Samsung waits for US and Chinese challenges in global chip wars
Chinese leader Xi Jinping, US President Joe Biden and European Commission President Ursula von der Leyen, when they set out to spend billions to reduce their dependence on computer chips abroad, it seemed that the global supply chain would be distorted.
Analysts and Samsung, the world’s largest producer of memory chips, do not expect to replace the South Korean team soon.
“I think we can maintain our market share in the near future unless we increase it,” a senior Samsung official told the Financial Times in a factory south of Seoul.
US, China and Europe compete for pandemic-related investment car chip shortage fears of relying on foreign manufacturers of critical technologies increased.
But analysts said Samsung’s leadership he would hardly be challenged immediately.
“If there is a new foundry that will go online in 2025, you are almost at the end of this year,” said Velu Sinha Bain & Company partner. “So it’s pretty unlikely that something will change that will change and change in the next two or three years.”
Samsung has dominated Dram and Nand chip production for decades. The former allows for short-term storage for graphics chips, mobiles, and servers, while the latter allows you to store files and data without power.
But the company’s warning to competitors was not based on past performance. Samsung also believes its position is secure, both because of advances in manufacturing technologies and because of how expensive chips are made.
“Right now the pace of that migration is accelerating. It is also very difficult for operators like Samsung to continue to do this research and investment, “the executive said.” It will not be easier for other suppliers. “
Since 1974 – Samsung By Lee-chul founder and his son Lee Kun-hee they set aside their skepticism about their management teams and financed the company’s first investment in semiconductors. Legions of engineers have focused on a single task: figuring out how to store more data on smaller chips. The company covers 16 billion cells in its small-sized Dram chips, which is a big improvement from 64m bits in the 1990s.
The complexity and scale of producing cutting-edge chips pose a serious challenge for any company or government trying to eat Samsung’s lead.
In the bowels of a tower house inside the company’s Hwaseong, south of Seoul, a mechanical arm suspended from the ceiling picks up a plastic container containing a pile of leaves – thin slices of silicon extracted from the sand – next destination. For about three months, the leaves will be moved through automated steps such as etching, cleaning, and drawing circuits. Some of these processes will be repeated hundreds of times.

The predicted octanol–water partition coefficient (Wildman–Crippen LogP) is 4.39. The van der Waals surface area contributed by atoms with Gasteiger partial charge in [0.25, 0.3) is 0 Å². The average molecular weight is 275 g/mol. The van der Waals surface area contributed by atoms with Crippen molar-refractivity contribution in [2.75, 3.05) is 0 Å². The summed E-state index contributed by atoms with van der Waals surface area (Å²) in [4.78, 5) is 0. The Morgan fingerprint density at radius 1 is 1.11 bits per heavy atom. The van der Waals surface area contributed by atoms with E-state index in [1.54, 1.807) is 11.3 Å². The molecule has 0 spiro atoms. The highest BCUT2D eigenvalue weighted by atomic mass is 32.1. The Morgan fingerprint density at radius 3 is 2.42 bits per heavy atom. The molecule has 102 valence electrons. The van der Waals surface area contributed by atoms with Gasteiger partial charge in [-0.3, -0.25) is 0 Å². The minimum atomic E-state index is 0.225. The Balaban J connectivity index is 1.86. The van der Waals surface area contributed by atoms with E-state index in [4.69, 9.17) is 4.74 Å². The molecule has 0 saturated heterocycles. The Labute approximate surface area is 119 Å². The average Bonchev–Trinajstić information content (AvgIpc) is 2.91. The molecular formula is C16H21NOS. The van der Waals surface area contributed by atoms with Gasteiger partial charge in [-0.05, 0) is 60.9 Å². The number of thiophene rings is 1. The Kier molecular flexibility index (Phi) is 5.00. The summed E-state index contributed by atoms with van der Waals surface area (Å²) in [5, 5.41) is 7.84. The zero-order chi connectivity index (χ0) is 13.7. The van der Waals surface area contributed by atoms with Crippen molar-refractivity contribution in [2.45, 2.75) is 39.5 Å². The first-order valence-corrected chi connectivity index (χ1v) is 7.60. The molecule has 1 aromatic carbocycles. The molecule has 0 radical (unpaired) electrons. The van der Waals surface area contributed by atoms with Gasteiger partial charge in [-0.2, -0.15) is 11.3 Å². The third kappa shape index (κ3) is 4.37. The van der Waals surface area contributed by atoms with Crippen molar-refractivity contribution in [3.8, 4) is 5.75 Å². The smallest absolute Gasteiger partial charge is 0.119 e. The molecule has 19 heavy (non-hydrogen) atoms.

By the end of 2020, Samsung would have accounted for 15% of its total production capacity. This put the company ahead of the Taiwan Semiconductor Manufacturing Company in the world the largest producer of processor chips, as well as memory chip rivals Micron and SK Hynix.
Samsung has also expressed leadership in its experience in intellectual property and engineering to prove that it can defend its position.
These include the use of extreme ultraviolet lithography when manufacturing DRAM chips. Ultraviolet EUV is a step change from deep lithography, which means that increasingly thinner circuits can be drawn into chips. The result is much higher power and energy efficiency.
Samsung, TSMC and Intel to use EUV technology for advanced processor chips. But the South Korean company said it was ahead of competitors in deploying technology in Dram chips, and has used a joint research and development center for processor chips and memory.
Expenditure on Asia’s largest chip makers has also weakened as ordered by Washington, Brussels and Beijing.
IC Insights market research team said Samsung has spent $ 93.2 million in its semiconductor business over the past three years, which is double all of China’s semiconductor suppliers.
“Can governments like the EU, the US and China. . . caught [semiconductor] a technological race with Samsung and TSMC? Considering how far they are. . . governments will have to spend at least $ 30 billion a year for at least five years to have a reasonable chance of success, ”IC Insights said.
South Korean political leaders are making plans for tax cuts and other incentives for champions of chip manufacturers. Analysts expect Samsung to announce this month’s capital expenditure on its processor chip business, including U.S. investment.
However, the Chinese challenge is slowly taking hold making a profit.
Dan Wang, a technology analyst at Gavekal Dragonomics in Shanghai, highlighted Yangtze Memory Technologies and Changxin Memory Technologies, which account for about 3 percent of the Nand and Dram markets.
“Both companies have hired a large number of Korean engineers, who make up most of the global talent on memory chips. Most in the industry today expect the YMTC to become a major global player within three to five years, ”Wang wrote in a statement.
Sinha of Bain said China’s chip sector is showing signs of slowly removing itself from technologies of “western origin”. But he warned that he did not expect industry players around the world to change in the next 3-5 years.
“There are emerging alternatives that will allow ecosystems in China to continue to develop in a rich way,” he said.
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